The Feed

UnHerd's blog
Men in orange zentai gesturing against white background

Open politics, closed minds?

Lord (Andrew) Cooper, former pollster for Prime Minister David Cameron and the Remain campaign, has produced a new report analysing British voting patterns. He finds that voters are moving away from left versus right to what he calls open versus closed, and argues that the Tories must embrace a more open view of globalisation and multiculturalism if they are to succeed. He warns that as many as nine Tory seats in London are at risk in the next general election if they fail to do so.

I think his characterisation of the divide as “open versus closed” is itself a political framing. The real battle is between “Ins versus Outs”, as I wrote for UnHerd last year. By framing it as “open versus closed” Lord Cooper mischaracterises the argument of those disadvantaged by social and economic trends and subtly insinuates that those who have been hurt or disagree with Blair-Cameron political economy are closed-minded. He thus merely re-presents the classic “Ins” argument, that their views are legitimate and those of their opponents are not, that was so well documented in the recent report on European populism published by the Blair Institute.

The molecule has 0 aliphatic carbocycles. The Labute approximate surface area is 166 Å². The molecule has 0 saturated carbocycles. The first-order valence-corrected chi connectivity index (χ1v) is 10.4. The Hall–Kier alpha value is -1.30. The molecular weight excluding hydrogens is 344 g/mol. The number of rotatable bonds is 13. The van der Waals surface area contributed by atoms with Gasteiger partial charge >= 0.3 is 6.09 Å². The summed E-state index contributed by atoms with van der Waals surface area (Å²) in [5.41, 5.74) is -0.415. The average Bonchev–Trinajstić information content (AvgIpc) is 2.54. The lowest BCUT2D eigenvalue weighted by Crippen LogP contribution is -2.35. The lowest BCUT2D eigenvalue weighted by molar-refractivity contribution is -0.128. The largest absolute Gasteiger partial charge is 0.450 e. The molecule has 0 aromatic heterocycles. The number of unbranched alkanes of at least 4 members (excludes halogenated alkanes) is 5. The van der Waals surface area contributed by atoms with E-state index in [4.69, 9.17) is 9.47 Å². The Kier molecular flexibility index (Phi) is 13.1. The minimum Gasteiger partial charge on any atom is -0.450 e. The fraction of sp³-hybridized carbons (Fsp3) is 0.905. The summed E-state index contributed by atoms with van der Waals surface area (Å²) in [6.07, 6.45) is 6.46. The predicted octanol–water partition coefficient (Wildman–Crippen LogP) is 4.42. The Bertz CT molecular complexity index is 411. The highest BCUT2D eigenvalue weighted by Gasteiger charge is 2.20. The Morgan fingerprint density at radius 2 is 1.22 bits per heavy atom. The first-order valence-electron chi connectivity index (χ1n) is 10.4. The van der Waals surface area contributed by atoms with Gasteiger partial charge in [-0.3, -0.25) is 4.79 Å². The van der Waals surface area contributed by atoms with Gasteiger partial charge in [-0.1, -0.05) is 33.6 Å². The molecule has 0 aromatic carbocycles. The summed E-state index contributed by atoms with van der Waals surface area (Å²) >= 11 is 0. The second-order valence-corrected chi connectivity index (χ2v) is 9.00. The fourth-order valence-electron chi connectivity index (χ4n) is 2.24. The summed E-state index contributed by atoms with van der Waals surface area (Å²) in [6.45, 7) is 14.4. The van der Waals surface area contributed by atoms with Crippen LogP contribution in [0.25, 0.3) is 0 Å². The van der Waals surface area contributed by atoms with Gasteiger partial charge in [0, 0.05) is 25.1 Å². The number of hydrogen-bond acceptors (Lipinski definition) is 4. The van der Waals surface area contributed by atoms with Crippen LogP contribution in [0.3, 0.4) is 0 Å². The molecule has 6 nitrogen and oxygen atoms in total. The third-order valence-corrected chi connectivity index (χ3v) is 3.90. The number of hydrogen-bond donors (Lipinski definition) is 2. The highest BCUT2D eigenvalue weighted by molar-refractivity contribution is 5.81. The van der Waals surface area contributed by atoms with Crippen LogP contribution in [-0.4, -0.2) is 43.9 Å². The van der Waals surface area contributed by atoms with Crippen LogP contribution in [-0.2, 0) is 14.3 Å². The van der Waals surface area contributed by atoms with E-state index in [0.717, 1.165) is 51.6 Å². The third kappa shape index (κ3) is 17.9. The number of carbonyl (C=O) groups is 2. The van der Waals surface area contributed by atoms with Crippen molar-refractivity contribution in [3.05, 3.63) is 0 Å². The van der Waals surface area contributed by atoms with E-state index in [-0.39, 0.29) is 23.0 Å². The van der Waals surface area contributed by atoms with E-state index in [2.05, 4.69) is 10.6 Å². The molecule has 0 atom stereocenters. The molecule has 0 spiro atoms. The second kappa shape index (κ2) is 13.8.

Lord Cooper has promoted the idea that the Tories must be “open” to these trends throughout his tenure in politics. But embracing “open” politics failed to gain the Tories votes in the key, upscale demographics they were targeting from Prime Minister Cameron’s ascension through the 2010 election. It took the 2015 election’s targeting of the potential SNP-Labour alliance to finally shift some of these voters towards the Tories, but nevertheless the Tory majority was only secured through the pledge of the referendum which attracted back many of the “closed-minded” voters wh0,  in the prior year, were considering UKIP.

The Cooper-Cameron “open” strategy failed to win the Tories the majority in 2010 and helped split the party over Europe, thereby creating the meteoric rise of UKIP during the Cameron leadership and directly contributing to the referendum whose results Lord Cooper decries. Yet in the face of all those evidence that perhaps an “open” approach to these issues divides centre-right parties, and in spite of the evidence that ignoring the views of the “closed-minded” divides a nation, Lord Cooper continues to peddle an updated version of the same strategy he has been pushing for over a decade. Whose mind is open, and whose is closed?